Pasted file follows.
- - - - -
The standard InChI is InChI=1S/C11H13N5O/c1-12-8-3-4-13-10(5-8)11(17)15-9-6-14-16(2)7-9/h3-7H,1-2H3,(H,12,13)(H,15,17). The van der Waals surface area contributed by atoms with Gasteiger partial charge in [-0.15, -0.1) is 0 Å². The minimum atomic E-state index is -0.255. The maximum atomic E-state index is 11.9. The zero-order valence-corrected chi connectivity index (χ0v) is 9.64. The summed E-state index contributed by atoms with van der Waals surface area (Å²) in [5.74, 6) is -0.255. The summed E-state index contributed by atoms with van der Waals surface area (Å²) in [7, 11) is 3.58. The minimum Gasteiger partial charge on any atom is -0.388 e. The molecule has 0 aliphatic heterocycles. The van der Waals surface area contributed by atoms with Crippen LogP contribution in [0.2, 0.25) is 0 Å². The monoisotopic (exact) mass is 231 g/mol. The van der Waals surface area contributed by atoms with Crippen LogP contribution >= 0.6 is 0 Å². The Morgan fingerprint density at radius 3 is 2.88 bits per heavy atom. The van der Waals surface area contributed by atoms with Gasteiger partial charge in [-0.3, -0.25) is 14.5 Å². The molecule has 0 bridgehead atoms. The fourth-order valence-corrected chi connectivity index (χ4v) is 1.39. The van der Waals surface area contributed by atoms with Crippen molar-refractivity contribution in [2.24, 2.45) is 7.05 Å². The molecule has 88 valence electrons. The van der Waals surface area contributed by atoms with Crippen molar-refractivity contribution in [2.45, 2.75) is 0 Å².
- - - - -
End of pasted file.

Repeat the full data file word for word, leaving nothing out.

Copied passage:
The standard InChI is InChI=1S/C11H13N5O/c1-12-8-3-4-13-10(5-8)11(17)15-9-6-14-16(2)7-9/h3-7H,1-2H3,(H,12,13)(H,15,17). The van der Waals surface area contributed by atoms with Gasteiger partial charge in [-0.15, -0.1) is 0 Å². The minimum atomic E-state index is -0.255. The maximum atomic E-state index is 11.9. The zero-order valence-corrected chi connectivity index (χ0v) is 9.64. The summed E-state index contributed by atoms with van der Waals surface area (Å²) in [5.74, 6) is -0.255. The summed E-state index contributed by atoms with van der Waals surface area (Å²) in [7, 11) is 3.58. The minimum Gasteiger partial charge on any atom is -0.388 e. The molecule has 0 aliphatic heterocycles. The van der Waals surface area contributed by atoms with Crippen LogP contribution in [0.2, 0.25) is 0 Å². The monoisotopic (exact) mass is 231 g/mol. The van der Waals surface area contributed by atoms with Crippen LogP contribution >= 0.6 is 0 Å². The Morgan fingerprint density at radius 3 is 2.88 bits per heavy atom. The van der Waals surface area contributed by atoms with Gasteiger partial charge in [-0.3, -0.25) is 14.5 Å². The molecule has 0 bridgehead atoms. The fourth-order valence-corrected chi connectivity index (χ4v) is 1.39. The van der Waals surface area contributed by atoms with Crippen molar-refractivity contribution in [2.24, 2.45) is 7.05 Å². The molecule has 88 valence electrons. The van der Waals surface area contributed by atoms with Crippen molar-refractivity contribution in [2.45, 2.75) is 0 Å².